The gender binary is unnecessary
But before we can get rid of it completely, there is a lot of preparatory work to be done. And it’s prudent to begin with places where it seems like queerness can’t exist.
The bastions of masculinity.
Sports. Wrestling. Patrilineal family. Religion. Funk music. Traditional culture.
Today we’re going to look at many ways where the queer vanguard has reclaimed the spaces within those spheres for themselves successfully.
We’ll pay tribute to those who have done it earlier, and get inspired for the times when it will be done again.
Here’s the map of the territories across which we’d vogued and death-dropped:
Wrestling is considered a pastime that reinforces toxic masculinity, and it often uses homophobic, misogynist, and transphobic stereotypes. However, Cassandro, a Mexican icon of Lucha Libre, wrestles in drag, while flaunting his larger than life persona and showing that there is a place for gay men on the arena. Made by the director of “The Ballad of Genesis and Lady Jaye”, “Cassandro, the Exotico!” is an intimate portrait of a pioneer and his struggle.
The Fierce and Tender Drag Legend of Lucha Libre—‘Cassandro, the Exótico!’, dir. Marie Losier, 2018
Glitter and queerness are not what most people expect from Mexican wrestling, yet they’re what Cassandro dabbles in: meet him and the ghosts that haunt him in this breathtaking documentary
Coming from a powerful religious dynasty is not exactly helpful when you’re a gay man, but Rotimi Fani-Kayode was one of the first prominent queer artists to fuse his religious heritage, the cultural traditions of his homeland (Nigeria) and his own sexuality. Fani-Kayode, lost too soon to the AIDS-pandemic, lives on in his art and in the heritage he’s left for the many generations of black photographers by establishing a non-profit to uplift their work.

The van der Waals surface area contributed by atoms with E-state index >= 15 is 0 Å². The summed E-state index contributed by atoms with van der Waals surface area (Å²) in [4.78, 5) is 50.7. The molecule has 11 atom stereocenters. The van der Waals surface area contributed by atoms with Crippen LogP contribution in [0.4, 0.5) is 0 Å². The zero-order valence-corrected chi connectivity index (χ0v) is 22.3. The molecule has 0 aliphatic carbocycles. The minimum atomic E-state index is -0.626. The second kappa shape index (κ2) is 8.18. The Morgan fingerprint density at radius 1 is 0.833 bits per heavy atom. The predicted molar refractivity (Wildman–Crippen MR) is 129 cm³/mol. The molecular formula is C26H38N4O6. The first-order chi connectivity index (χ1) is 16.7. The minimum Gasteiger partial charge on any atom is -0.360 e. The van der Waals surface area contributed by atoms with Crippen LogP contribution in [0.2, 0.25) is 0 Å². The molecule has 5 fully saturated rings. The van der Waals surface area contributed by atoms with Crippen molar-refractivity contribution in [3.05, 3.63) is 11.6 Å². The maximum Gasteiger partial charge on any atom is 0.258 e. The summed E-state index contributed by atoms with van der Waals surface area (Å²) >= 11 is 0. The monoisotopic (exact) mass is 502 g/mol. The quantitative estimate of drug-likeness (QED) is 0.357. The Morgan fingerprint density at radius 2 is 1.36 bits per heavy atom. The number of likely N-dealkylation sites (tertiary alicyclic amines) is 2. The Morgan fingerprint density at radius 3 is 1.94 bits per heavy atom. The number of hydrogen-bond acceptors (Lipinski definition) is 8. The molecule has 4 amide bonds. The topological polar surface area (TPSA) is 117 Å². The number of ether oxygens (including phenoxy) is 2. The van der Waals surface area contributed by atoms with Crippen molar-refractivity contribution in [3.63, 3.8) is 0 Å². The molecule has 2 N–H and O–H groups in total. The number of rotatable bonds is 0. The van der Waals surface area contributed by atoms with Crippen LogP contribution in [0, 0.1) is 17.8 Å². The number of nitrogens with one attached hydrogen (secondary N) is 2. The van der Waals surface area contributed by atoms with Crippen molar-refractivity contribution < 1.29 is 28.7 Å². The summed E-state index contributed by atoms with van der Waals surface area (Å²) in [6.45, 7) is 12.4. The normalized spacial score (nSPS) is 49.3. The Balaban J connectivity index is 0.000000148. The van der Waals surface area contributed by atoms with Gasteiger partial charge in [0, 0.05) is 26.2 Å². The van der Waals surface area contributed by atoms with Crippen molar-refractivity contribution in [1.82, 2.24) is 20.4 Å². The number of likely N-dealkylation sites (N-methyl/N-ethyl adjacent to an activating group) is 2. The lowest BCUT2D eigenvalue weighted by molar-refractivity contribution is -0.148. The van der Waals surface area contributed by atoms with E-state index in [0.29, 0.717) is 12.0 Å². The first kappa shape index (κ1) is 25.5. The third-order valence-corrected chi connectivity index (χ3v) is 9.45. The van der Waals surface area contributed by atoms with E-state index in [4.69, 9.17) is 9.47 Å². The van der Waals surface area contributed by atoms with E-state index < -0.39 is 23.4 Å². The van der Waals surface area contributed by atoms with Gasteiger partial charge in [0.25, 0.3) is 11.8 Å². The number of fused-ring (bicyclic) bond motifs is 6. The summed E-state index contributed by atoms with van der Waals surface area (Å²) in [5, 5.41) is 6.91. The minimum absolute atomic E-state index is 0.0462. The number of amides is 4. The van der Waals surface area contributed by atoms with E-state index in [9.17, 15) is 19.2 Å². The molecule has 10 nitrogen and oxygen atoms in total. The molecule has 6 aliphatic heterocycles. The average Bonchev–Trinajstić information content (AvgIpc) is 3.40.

Blackness, Queerness and Yoruba Tricksters in the Works of Nigerian-British Photographer Rotimi Fani-Kayode
It has been three decades since the art world lost Rotimi Fani-Kayode to an AIDS-related illness, but his works on race, sexuality, religion, and difference, remain as fresh and urgent as ever
If you want to learn more stories like those of Cassandro and Rotimi Fani-Kayode, you will be happy to discover that we now stack all our reviews dealing with queer subjects in one place. Check out our Queer Voices Collection: there are more stories of transgressive creations there. For instance, a bisexual woman rewriting the Canterbury Tales, and gay men reclaiming traditional Georgian dancing.
Our first collection is fully dedicated to our bisexual, pansexual, asexual, intersex, transgender, nonbinary, genderqueer, gay, lesbian, and all other breeds of queer creators and subjects from all over the world. As it’s a work in progress, keep checking back in because there will be more every week. A Brazilian lesbian activist, drag queens from Algeria and Australian Aboriginal communities, an intersex Salvadoran-American sex worker and a gay Chinese dad: come for the queer Internationale, stay because you belong here.
What would you like to see removed from the gender binary?
What field could benefit from being more queer?
We know we don’t want to see more queer people waging wars, operating drones, or leading multi-billion dollar corporations. The pressed becoming oppressors is not our idea of liberation.
But we always welcome more queer culture, whether it’s books, films, music or art.
Especially some unexpected genres: death metal, superhero comics, martial arts films, street art.
And the more of it we see, the happier we become.
Because without the queer perspectives, Supamodu’s internationalist approach would not correctly capture the whole palette that makes this planet so vibrant and beautiful.
Hope you enjoy Supamodu and feel compelled to forward this email to your friends.
Please note that we also have an archive of our previous newsletters on our website. Check it out.
Thank you for being with us! 💛
— Katya Kazbek,